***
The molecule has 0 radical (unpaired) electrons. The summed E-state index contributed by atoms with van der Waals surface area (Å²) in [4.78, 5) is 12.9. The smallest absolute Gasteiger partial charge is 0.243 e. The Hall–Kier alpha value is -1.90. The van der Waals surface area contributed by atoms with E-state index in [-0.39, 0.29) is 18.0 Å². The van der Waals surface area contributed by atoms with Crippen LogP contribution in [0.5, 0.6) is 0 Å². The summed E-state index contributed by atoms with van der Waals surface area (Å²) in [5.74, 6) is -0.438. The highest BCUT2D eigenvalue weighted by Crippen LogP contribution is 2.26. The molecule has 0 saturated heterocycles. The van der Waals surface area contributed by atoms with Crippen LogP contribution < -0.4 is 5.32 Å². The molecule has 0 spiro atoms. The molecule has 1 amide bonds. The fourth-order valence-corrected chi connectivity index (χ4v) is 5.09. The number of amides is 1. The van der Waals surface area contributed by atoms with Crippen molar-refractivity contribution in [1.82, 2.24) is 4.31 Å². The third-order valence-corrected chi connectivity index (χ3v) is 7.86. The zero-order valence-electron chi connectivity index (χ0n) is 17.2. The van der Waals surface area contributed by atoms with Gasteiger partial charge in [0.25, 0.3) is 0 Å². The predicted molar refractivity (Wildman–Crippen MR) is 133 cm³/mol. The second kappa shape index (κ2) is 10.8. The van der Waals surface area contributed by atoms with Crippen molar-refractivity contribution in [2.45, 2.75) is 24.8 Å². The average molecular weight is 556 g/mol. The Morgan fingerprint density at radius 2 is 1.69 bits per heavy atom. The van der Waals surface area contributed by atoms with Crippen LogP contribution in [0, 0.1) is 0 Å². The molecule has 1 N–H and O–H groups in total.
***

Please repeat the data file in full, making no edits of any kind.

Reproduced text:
The molecule has 0 radical (unpaired) electrons. The summed E-state index contributed by atoms with van der Waals surface area (Å²) in [4.78, 5) is 12.9. The smallest absolute Gasteiger partial charge is 0.243 e. The Hall–Kier alpha value is -1.90. The van der Waals surface area contributed by atoms with E-state index in [-0.39, 0.29) is 18.0 Å². The van der Waals surface area contributed by atoms with Crippen LogP contribution in [0.5, 0.6) is 0 Å². The summed E-state index contributed by atoms with van der Waals surface area (Å²) in [5.74, 6) is -0.438. The highest BCUT2D eigenvalue weighted by Crippen LogP contribution is 2.26. The molecule has 0 saturated heterocycles. The van der Waals surface area contributed by atoms with Crippen LogP contribution < -0.4 is 5.32 Å². The molecule has 0 spiro atoms. The molecule has 1 amide bonds. The fourth-order valence-corrected chi connectivity index (χ4v) is 5.09. The number of amides is 1. The van der Waals surface area contributed by atoms with Crippen molar-refractivity contribution in [1.82, 2.24) is 4.31 Å². The third-order valence-corrected chi connectivity index (χ3v) is 7.86. The zero-order valence-electron chi connectivity index (χ0n) is 17.2. The van der Waals surface area contributed by atoms with Gasteiger partial charge in [0.25, 0.3) is 0 Å². The predicted molar refractivity (Wildman–Crippen MR) is 133 cm³/mol. The second kappa shape index (κ2) is 10.8. The van der Waals surface area contributed by atoms with Crippen molar-refractivity contribution in [2.45, 2.75) is 24.8 Å². The average molecular weight is 556 g/mol. The Morgan fingerprint density at radius 2 is 1.69 bits per heavy atom. The van der Waals surface area contributed by atoms with Crippen LogP contribution in [0, 0.1) is 0 Å². The molecule has 1 N–H and O–H groups in total.